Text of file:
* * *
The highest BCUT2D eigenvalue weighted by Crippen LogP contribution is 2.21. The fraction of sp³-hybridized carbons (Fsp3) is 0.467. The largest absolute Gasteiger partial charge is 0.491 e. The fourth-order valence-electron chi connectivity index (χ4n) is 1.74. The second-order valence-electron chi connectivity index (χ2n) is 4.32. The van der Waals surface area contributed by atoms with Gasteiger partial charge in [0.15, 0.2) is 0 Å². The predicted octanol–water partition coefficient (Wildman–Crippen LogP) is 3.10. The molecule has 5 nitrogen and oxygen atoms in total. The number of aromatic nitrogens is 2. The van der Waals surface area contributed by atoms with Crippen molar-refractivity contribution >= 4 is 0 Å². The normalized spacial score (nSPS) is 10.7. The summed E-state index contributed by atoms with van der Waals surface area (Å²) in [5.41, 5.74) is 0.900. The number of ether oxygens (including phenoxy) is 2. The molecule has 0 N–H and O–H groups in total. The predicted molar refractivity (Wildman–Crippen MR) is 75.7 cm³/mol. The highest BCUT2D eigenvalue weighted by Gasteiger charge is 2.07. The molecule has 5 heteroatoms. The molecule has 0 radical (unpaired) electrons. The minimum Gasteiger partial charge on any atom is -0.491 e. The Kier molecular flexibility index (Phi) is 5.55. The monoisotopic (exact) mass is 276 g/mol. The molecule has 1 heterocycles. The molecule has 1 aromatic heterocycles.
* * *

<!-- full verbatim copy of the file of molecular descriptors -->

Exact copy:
The highest BCUT2D eigenvalue weighted by Crippen LogP contribution is 2.21. The fraction of sp³-hybridized carbons (Fsp3) is 0.467. The largest absolute Gasteiger partial charge is 0.491 e. The fourth-order valence-electron chi connectivity index (χ4n) is 1.74. The second-order valence-electron chi connectivity index (χ2n) is 4.32. The van der Waals surface area contributed by atoms with Gasteiger partial charge in [0.15, 0.2) is 0 Å². The predicted octanol–water partition coefficient (Wildman–Crippen LogP) is 3.10. The molecule has 5 nitrogen and oxygen atoms in total. The number of aromatic nitrogens is 2. The van der Waals surface area contributed by atoms with Crippen molar-refractivity contribution >= 4 is 0 Å². The normalized spacial score (nSPS) is 10.7. The summed E-state index contributed by atoms with van der Waals surface area (Å²) in [5.41, 5.74) is 0.900. The number of ether oxygens (including phenoxy) is 2. The molecule has 0 N–H and O–H groups in total. The predicted molar refractivity (Wildman–Crippen MR) is 75.7 cm³/mol. The highest BCUT2D eigenvalue weighted by Gasteiger charge is 2.07. The molecule has 5 heteroatoms. The molecule has 0 radical (unpaired) electrons. The minimum Gasteiger partial charge on any atom is -0.491 e. The Kier molecular flexibility index (Phi) is 5.55. The monoisotopic (exact) mass is 276 g/mol. The molecule has 1 heterocycles. The molecule has 1 aromatic heterocycles.